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The Conquest of Canada, Vol. 2   By: (1816-1857)

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In the year 1750, commissioners met at Paris to adjust the various boundaries of the North American territories, M. de Galissonière and M. de Silhouette on the part of France, and Messrs. Shirley and Mildmay on the part of Great Britain. The English commissioners, however, soon perceived that there was little chance of arriving at a friendly arrangement. The more they advanced in their offers, the more the French demanded; futile objections were started, and unnecessary delays continued; at length Mr. Shirley[1] and his colleague broke up the conference, and returned to England. [1752.] It now became evident that a decisive struggle was at hand.

Under the rule of M. de la Jonquière, a great and growing evil cankered the spirit of Canada. The scanty salaries[2] allowed to the government officers afforded a great inducement to peculation, especially as the remoteness of the colony rendered retribution distant and uncertain. The Indian trade opened a field for enormous dishonesty: M. Bigot, the intendant, discontented with his inadequate stipend, ventured to farm out trade licenses for his own profit and that of his creatures, and speedily accumulated considerable wealth; he, the governor, and a few others, formed themselves into a company, and monopolized nearly all the commerce of the country, to the great indignation of the colonists. M. de la Jonquière and his secretary, St. Sauveur, also kept exclusively to themselves the nefarious privilege of supplying brandy to the Indians: by this they realized immense profits.

At length a storm of complaints arose against the unworthy governor, and even reached the dull ears of his patrons at the court of France. Aware that his case would not bear investigation, he demanded his recall; but, before a successor could be appointed, he died at Quebec on the 17th of May, 1752,[3] aged sixty seven years. Though not possessed of brilliant gifts, M. de la Jonquière was a man of considerable ability, and had displayed notable courage and conduct in many engagements; but a miserable avarice stained his character, and he died enormously wealthy, while denying himself the ordinary necessaries of his rank and situation.[4] Charles Le Moine, Baron de Longueuil, then governor of Montreal, being next in seniority, assumed the reins of power until the arrival of a successor.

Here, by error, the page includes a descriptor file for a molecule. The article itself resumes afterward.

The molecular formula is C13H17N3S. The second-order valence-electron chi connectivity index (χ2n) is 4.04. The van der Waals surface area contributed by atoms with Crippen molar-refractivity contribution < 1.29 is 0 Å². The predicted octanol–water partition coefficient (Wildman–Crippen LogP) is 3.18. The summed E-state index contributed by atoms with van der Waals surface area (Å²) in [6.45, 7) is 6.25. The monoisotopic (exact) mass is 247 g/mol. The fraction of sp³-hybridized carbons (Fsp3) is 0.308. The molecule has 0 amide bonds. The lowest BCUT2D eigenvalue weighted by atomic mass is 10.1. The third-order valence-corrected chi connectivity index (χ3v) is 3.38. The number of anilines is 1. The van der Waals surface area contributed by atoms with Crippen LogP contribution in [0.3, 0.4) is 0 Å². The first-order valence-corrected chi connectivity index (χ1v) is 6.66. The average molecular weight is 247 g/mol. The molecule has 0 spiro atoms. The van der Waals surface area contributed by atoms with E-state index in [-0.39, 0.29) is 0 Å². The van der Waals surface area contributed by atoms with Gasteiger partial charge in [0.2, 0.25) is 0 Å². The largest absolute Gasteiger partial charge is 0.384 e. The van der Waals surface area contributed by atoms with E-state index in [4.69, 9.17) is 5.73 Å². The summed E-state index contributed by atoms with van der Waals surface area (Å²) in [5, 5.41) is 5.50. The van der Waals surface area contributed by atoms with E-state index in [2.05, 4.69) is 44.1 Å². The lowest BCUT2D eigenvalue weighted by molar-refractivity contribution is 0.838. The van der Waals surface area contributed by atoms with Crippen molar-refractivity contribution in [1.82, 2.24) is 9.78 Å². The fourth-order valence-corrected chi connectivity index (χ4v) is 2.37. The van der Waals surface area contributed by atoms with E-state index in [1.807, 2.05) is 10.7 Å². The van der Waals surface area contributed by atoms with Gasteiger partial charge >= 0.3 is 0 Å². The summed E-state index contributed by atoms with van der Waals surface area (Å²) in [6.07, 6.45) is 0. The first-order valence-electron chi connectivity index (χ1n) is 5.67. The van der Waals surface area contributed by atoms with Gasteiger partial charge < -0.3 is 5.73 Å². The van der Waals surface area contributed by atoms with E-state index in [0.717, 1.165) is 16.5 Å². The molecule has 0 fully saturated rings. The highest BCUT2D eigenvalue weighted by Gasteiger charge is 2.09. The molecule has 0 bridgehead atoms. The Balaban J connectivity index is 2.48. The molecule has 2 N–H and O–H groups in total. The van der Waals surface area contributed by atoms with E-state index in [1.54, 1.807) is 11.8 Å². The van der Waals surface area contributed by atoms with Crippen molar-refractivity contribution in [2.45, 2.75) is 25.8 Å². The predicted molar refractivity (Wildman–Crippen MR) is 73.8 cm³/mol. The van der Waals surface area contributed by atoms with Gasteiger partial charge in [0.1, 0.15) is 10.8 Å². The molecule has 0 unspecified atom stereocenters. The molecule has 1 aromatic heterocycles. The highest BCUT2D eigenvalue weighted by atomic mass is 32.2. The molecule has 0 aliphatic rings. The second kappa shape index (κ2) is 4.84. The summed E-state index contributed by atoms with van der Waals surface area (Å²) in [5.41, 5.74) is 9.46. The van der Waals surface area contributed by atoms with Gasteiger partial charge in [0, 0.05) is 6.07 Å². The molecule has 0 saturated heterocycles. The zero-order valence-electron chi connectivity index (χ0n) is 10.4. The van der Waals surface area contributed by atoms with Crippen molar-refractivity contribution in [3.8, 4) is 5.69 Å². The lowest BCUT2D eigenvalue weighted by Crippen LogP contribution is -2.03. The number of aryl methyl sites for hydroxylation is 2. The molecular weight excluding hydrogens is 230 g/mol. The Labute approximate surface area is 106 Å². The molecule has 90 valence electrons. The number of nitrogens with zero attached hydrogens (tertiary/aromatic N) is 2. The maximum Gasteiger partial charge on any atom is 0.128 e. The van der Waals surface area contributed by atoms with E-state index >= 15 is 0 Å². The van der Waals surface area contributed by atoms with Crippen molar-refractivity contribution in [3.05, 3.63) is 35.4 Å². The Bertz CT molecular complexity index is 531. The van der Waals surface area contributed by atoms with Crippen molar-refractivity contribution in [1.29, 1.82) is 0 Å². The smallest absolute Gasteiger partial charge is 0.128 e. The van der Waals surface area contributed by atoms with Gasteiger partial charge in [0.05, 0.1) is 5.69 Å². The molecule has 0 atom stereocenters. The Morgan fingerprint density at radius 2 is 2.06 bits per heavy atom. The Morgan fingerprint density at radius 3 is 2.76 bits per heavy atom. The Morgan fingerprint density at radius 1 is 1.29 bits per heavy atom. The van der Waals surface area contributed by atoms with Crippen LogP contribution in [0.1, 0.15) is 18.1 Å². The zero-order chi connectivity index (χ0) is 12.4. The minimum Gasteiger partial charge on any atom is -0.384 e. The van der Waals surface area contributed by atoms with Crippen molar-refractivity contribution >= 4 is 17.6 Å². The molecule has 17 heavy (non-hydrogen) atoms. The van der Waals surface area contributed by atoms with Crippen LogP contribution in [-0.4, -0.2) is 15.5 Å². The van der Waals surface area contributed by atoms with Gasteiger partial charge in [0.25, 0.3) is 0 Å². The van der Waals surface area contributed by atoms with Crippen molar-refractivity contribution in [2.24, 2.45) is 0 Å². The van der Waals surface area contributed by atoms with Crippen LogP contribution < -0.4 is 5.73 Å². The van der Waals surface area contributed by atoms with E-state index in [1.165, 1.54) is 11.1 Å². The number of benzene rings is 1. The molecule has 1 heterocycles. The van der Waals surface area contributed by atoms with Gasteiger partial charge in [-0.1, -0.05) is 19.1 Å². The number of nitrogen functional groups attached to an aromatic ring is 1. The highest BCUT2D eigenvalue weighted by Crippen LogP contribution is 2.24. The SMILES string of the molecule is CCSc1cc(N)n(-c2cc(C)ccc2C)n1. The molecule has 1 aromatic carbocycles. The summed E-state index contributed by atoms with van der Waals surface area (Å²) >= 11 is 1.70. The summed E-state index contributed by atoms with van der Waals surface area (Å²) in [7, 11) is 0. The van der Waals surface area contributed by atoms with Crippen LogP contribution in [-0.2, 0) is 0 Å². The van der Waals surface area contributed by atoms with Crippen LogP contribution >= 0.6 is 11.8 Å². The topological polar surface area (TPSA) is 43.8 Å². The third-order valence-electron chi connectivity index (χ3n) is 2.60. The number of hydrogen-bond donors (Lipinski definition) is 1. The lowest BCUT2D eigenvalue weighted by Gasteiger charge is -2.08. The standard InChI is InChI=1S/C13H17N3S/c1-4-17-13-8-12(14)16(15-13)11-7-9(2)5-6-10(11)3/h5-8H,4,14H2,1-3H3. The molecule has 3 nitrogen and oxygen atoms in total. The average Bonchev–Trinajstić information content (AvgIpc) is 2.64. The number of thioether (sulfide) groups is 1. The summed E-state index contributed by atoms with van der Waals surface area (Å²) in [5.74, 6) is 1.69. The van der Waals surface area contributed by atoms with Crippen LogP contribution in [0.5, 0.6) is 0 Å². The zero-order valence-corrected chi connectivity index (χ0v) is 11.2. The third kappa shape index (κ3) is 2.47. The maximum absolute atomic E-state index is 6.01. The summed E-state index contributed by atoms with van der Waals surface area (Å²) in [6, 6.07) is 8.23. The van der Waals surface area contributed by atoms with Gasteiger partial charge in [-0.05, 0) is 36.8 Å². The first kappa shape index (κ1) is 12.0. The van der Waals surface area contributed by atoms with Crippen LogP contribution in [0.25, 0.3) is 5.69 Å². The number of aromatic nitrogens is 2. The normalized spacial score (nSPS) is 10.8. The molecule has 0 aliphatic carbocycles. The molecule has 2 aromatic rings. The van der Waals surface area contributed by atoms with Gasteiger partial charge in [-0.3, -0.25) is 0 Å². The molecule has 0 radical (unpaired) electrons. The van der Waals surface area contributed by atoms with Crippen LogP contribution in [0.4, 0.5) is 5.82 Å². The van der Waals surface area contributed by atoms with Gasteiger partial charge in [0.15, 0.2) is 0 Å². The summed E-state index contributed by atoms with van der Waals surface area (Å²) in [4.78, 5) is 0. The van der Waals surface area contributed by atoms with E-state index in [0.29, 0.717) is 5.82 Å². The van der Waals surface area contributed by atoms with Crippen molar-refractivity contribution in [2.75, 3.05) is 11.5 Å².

The Marquis du Quesne de Menneville was appointed governor of Canada, Louisiana, Cape Breton, &c., on the recall of M. de la Jonquière in 1752. He was reputed a man of ability, but was of haughty and austere disposition. Galissonière, who had recommended the appointment, furnished him with every information respecting the colony and the territorial claims of France: thus instructed, he landed at Quebec in August, where he was received with the usual ceremonies.

The orders given to the new governor with regard to the disputed boundaries were such as to leave little doubt on his mind that the sword alone could enable him to secure their execution, and the character of his stubborn though unwarlike rivals promised a determined resistance to his views.[5] His first attention was therefore directed to the military resources of his command. He forthwith organized the militia[6] of Quebec and Montreal under efficient officers, and attached bodies of artillery to the garrison of each city; the militia of the country parishes next underwent a careful inspection, and nothing was neglected to strengthen the efficiency of his army.

In 1753, several French detachments were sent to the banks of the Ohio,[7] with orders to establish forts, and to secure the alliance of the Indians by liberal presents and splendid promises. The wily savages, however, quickly perceived that the rival efforts of the two great European powers would soon lead to a war of which their country must be the scene, and they endeavored, to the utmost of their ability, to rid themselves of both their dangerous visitors... Continue reading book >>

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